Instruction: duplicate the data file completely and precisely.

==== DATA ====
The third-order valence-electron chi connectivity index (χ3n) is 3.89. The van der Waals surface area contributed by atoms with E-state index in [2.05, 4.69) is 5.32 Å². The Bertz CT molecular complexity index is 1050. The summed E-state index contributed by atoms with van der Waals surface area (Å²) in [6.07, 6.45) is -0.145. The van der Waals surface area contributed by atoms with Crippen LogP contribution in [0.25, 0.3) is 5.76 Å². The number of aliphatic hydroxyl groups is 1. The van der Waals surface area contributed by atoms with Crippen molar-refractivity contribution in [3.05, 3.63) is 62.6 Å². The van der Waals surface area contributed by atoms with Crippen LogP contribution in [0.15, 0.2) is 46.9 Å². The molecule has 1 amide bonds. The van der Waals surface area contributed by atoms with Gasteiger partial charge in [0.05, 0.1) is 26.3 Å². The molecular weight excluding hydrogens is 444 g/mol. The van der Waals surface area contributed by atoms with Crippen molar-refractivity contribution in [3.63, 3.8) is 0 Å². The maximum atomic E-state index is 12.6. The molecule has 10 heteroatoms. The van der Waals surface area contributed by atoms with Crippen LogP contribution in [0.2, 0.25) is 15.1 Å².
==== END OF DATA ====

The third-order valence-electron chi connectivity index (χ3n) is 3.89. The van der Waals surface area contributed by atoms with E-state index in [2.05, 4.69) is 5.32 Å². The Bertz CT molecular complexity index is 1050. The summed E-state index contributed by atoms with van der Waals surface area (Å²) in [6.07, 6.45) is -0.145. The van der Waals surface area contributed by atoms with Crippen LogP contribution in [0.25, 0.3) is 5.76 Å². The number of aliphatic hydroxyl groups is 1. The van der Waals surface area contributed by atoms with Crippen molar-refractivity contribution in [3.05, 3.63) is 62.6 Å². The van der Waals surface area contributed by atoms with Crippen LogP contribution in [0.15, 0.2) is 46.9 Å². The molecule has 1 amide bonds. The van der Waals surface area contributed by atoms with Gasteiger partial charge in [0.05, 0.1) is 26.3 Å². The molecular weight excluding hydrogens is 444 g/mol. The van der Waals surface area contributed by atoms with Crippen molar-refractivity contribution in [3.63, 3.8) is 0 Å². The maximum atomic E-state index is 12.6. The molecule has 10 heteroatoms. The van der Waals surface area contributed by atoms with Crippen LogP contribution in [0.2, 0.25) is 15.1 Å².